Is Your Resume Conveying Your Career Story?

message "show don't tell" for creativ writing, spelled with wooden letter blocks on the top and between pages of a  book

Does your resume capture the essence of your career story to date? Does it convey the impact that you’ve had on the employers you’ve worked for so far? Does it showcase your unique combination of achievements and skills?

If not, then your resume is failing to promote the real you.

While it’s important to tell your career story in many ways (in print, online, and verbally) and in many places (resume, LinkedIn profile, bio/marketing brief, cover letter), let’s start with your resume since it is the foundational tool in your career communications portfolio. In future posts I’ll be delineating ways to showcase your career story in your LinkedIn profile and your networking/interviewing.

How to Tell Your Career Story in Your Resume

  • Choose a job search focus for your resume. This should be a specific type and level of position (Director of Operations), a cluster of related roles (Director or AVP/VP of Operations), or a networking-focused positioning statement that qualifies you for a range of roles (Senior Operations Executive).
  • Align your resume’s content to support your job search focus. Use your resume’s focus as the filter through which you choose which content to include and which details to omit. Include nothing in your resume that does not support your search focus.
  • Identify achievements that substantiate your candidacy for such roles. Build CAR stories for each achievement and select 4-6 for your current or most recent role, 3-4 for your previous role, and 1-2 for all prior roles back to the year 2000.
  • Tell mini stories about each role to help readers connect the dots as you moved from position to position. Use 2- to 3-line job descriptions for each position you’ve held and leverage these descriptions to detail key movements and challenges in your career to date.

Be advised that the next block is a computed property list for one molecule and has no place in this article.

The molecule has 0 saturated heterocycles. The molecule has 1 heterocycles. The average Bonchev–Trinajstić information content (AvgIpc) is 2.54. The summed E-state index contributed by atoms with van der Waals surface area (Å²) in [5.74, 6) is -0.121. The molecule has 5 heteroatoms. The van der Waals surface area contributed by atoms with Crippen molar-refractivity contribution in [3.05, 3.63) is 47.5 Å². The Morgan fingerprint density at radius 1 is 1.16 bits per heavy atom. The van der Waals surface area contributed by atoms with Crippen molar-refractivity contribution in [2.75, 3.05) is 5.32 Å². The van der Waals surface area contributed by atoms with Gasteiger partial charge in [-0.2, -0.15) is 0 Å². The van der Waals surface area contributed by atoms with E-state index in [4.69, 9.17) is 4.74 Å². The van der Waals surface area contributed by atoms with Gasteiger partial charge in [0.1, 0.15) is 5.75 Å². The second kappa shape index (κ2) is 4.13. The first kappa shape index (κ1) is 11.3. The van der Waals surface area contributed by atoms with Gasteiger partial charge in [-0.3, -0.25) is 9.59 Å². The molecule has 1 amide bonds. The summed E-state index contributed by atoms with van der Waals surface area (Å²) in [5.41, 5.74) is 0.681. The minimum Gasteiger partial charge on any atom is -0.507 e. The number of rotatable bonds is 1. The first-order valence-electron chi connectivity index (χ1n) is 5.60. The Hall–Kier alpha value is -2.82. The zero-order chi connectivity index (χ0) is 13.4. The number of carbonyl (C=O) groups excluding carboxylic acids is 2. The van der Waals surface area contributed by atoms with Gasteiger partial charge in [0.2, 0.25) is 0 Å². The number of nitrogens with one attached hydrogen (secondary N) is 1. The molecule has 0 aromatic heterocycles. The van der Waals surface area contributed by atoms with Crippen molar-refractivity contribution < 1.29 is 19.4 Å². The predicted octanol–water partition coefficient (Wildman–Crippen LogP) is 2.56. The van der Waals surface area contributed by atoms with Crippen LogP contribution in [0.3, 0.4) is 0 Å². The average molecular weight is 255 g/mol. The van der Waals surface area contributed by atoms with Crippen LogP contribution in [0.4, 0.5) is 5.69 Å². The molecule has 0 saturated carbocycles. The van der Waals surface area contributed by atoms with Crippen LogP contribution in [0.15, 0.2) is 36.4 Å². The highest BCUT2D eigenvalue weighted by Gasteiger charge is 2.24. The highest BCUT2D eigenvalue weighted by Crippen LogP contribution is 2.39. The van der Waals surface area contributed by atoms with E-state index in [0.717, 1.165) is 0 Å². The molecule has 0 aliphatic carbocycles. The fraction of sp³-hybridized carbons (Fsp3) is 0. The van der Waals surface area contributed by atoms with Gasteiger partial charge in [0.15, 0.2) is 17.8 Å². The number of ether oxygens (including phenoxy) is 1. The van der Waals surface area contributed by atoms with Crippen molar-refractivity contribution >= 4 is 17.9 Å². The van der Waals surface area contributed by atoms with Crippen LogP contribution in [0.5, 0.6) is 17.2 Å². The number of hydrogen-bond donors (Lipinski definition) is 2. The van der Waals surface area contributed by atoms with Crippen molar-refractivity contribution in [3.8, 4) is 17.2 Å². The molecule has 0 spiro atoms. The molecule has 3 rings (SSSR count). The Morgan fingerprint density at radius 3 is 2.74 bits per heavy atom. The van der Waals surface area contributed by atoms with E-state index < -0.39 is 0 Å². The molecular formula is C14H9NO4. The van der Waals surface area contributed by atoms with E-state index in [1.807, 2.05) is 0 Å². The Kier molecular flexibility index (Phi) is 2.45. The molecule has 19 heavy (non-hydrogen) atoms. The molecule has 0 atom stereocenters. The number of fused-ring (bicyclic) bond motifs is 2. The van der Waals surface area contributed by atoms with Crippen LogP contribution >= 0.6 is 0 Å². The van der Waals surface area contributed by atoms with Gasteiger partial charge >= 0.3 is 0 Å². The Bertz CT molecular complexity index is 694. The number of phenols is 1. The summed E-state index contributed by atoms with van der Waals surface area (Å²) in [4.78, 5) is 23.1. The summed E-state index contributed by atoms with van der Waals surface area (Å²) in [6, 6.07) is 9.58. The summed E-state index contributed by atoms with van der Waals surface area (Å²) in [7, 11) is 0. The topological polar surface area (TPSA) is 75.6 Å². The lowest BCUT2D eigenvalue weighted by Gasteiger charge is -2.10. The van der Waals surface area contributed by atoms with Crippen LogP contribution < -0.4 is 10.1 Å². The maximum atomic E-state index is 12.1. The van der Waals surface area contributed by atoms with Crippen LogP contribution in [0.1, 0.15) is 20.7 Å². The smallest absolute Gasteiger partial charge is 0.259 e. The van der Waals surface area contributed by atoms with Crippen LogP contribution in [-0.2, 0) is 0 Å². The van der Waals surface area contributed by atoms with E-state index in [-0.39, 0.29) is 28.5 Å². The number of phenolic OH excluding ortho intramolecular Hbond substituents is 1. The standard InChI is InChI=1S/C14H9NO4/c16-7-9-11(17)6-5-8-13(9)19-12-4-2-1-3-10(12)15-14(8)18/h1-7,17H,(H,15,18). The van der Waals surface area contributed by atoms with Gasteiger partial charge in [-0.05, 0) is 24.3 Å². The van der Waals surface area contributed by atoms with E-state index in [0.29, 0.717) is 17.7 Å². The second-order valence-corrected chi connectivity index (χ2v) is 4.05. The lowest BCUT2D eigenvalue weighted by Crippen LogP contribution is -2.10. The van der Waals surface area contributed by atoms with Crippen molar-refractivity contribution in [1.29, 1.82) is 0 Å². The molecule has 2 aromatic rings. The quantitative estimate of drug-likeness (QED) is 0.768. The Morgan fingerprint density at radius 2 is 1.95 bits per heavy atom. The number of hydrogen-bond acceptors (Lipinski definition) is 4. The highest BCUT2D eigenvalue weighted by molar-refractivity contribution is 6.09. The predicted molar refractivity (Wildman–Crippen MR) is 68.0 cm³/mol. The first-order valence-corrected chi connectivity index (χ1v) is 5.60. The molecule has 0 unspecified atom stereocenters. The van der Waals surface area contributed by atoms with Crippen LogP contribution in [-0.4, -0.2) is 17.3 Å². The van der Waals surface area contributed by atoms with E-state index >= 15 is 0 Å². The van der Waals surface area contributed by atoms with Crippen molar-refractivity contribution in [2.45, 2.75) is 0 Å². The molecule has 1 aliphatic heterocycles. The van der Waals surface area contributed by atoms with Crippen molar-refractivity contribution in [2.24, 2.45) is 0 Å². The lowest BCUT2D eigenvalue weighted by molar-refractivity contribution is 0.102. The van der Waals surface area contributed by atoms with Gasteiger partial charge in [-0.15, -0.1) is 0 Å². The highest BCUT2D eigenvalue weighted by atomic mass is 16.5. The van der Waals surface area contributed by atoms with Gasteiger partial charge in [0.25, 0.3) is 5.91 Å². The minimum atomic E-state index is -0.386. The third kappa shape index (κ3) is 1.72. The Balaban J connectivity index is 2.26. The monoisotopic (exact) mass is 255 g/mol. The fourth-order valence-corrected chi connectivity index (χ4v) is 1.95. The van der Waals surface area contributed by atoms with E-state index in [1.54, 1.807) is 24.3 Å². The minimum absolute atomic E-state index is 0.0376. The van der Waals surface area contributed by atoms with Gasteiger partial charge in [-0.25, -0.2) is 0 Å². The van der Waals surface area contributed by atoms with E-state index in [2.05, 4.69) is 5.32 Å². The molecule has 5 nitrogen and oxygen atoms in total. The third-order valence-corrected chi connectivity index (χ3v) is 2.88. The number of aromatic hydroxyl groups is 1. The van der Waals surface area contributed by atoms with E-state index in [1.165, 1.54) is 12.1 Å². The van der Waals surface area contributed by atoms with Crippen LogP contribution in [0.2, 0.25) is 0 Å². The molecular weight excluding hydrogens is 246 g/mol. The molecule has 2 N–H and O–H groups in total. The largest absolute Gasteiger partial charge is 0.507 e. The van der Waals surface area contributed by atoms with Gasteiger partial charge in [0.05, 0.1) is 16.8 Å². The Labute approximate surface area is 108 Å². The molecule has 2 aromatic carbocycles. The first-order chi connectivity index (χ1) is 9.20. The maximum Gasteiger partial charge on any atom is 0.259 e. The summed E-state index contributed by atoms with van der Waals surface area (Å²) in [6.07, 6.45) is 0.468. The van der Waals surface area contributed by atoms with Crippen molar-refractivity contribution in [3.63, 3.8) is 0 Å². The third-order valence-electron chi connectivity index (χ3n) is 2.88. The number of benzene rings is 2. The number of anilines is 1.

• Craft a career summary that showcases your brand, your overall achievement record, your key credentials, and your relevant traits/characteristics. Break your summary into sub-sections to enable details to stand out. Remember to capture cumulative achievements in your summary. What you’re after here is the big picture of your career and your candidacy, all rolled into one.
  • Tie it all together with color, taglines, and info buckets that flesh out key facts or groups of details. Use 1 to 3 short taglines, a logo, color/formatting, or small groupings of data to call attention to the most vital facts. Don’t go too far, though – less is definitely more in this area.

It’s critical to accomplish similar goals in your LinkedIn profile, which is why I am launching a new LI group. This won’t be a networking group so much as a challenge group. I’ll be designing and suggesting a new mini-challenge each week to help you improve your LI profile and influence over time. If you’re a mid-career or senior executive, consider yourself invited.

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About Cheryl Lynch Simpson

Cheryl is a Career, Job Search & LinkedIn Coach and Master Resume Writer. She has helped clients in >35 industries on 6 continents and has earned 24 global resume writing nominations and awards.

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